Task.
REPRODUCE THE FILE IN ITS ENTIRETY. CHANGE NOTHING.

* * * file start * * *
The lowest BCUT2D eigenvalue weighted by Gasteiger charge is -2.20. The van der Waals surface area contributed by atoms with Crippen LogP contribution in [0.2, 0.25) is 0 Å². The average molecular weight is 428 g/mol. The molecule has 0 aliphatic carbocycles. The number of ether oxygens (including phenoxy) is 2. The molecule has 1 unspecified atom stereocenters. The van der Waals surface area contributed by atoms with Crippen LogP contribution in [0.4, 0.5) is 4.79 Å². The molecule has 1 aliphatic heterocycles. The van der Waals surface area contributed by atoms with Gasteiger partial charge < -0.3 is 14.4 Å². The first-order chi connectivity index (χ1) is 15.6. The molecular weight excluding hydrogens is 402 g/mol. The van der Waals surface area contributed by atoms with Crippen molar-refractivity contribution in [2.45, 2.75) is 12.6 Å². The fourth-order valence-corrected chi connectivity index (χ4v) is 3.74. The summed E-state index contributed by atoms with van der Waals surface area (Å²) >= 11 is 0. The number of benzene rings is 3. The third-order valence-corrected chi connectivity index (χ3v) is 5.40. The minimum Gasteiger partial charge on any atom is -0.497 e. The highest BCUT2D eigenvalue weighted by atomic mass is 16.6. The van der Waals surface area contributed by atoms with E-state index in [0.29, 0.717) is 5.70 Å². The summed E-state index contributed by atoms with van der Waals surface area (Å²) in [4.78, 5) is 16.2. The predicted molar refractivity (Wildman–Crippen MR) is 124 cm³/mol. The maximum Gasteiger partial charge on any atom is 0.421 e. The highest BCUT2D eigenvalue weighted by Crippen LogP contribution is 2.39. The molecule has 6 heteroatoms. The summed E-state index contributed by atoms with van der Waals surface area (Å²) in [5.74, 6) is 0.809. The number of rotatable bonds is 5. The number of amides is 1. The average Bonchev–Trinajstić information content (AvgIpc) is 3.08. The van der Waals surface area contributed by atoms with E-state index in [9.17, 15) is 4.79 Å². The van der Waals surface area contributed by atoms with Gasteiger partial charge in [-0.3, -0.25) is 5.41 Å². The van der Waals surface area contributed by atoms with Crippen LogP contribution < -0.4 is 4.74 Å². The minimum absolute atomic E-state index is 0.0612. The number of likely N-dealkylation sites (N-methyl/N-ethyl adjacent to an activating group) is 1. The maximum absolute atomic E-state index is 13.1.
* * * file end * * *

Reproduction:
The lowest BCUT2D eigenvalue weighted by Gasteiger charge is -2.20. The van der Waals surface area contributed by atoms with Crippen LogP contribution in [0.2, 0.25) is 0 Å². The average molecular weight is 428 g/mol. The molecule has 0 aliphatic carbocycles. The number of ether oxygens (including phenoxy) is 2. The molecule has 1 unspecified atom stereocenters. The van der Waals surface area contributed by atoms with Crippen LogP contribution in [0.4, 0.5) is 4.79 Å². The molecule has 1 aliphatic heterocycles. The van der Waals surface area contributed by atoms with Gasteiger partial charge < -0.3 is 14.4 Å². The first-order chi connectivity index (χ1) is 15.6. The molecular weight excluding hydrogens is 402 g/mol. The van der Waals surface area contributed by atoms with Crippen molar-refractivity contribution in [2.45, 2.75) is 12.6 Å². The fourth-order valence-corrected chi connectivity index (χ4v) is 3.74. The summed E-state index contributed by atoms with van der Waals surface area (Å²) >= 11 is 0. The number of benzene rings is 3. The third-order valence-corrected chi connectivity index (χ3v) is 5.40. The minimum Gasteiger partial charge on any atom is -0.497 e. The highest BCUT2D eigenvalue weighted by atomic mass is 16.6. The van der Waals surface area contributed by atoms with E-state index in [0.29, 0.717) is 5.70 Å². The summed E-state index contributed by atoms with van der Waals surface area (Å²) in [4.78, 5) is 16.2. The predicted molar refractivity (Wildman–Crippen MR) is 124 cm³/mol. The maximum Gasteiger partial charge on any atom is 0.421 e. The highest BCUT2D eigenvalue weighted by Crippen LogP contribution is 2.39. The molecule has 6 heteroatoms. The summed E-state index contributed by atoms with van der Waals surface area (Å²) in [5.74, 6) is 0.809. The number of rotatable bonds is 5. The number of amides is 1. The average Bonchev–Trinajstić information content (AvgIpc) is 3.08. The van der Waals surface area contributed by atoms with E-state index in [9.17, 15) is 4.79 Å². The van der Waals surface area contributed by atoms with Gasteiger partial charge in [-0.3, -0.25) is 5.41 Å². The van der Waals surface area contributed by atoms with Crippen LogP contribution < -0.4 is 4.74 Å². The minimum absolute atomic E-state index is 0.0612. The number of likely N-dealkylation sites (N-methyl/N-ethyl adjacent to an activating group) is 1. The maximum absolute atomic E-state index is 13.1.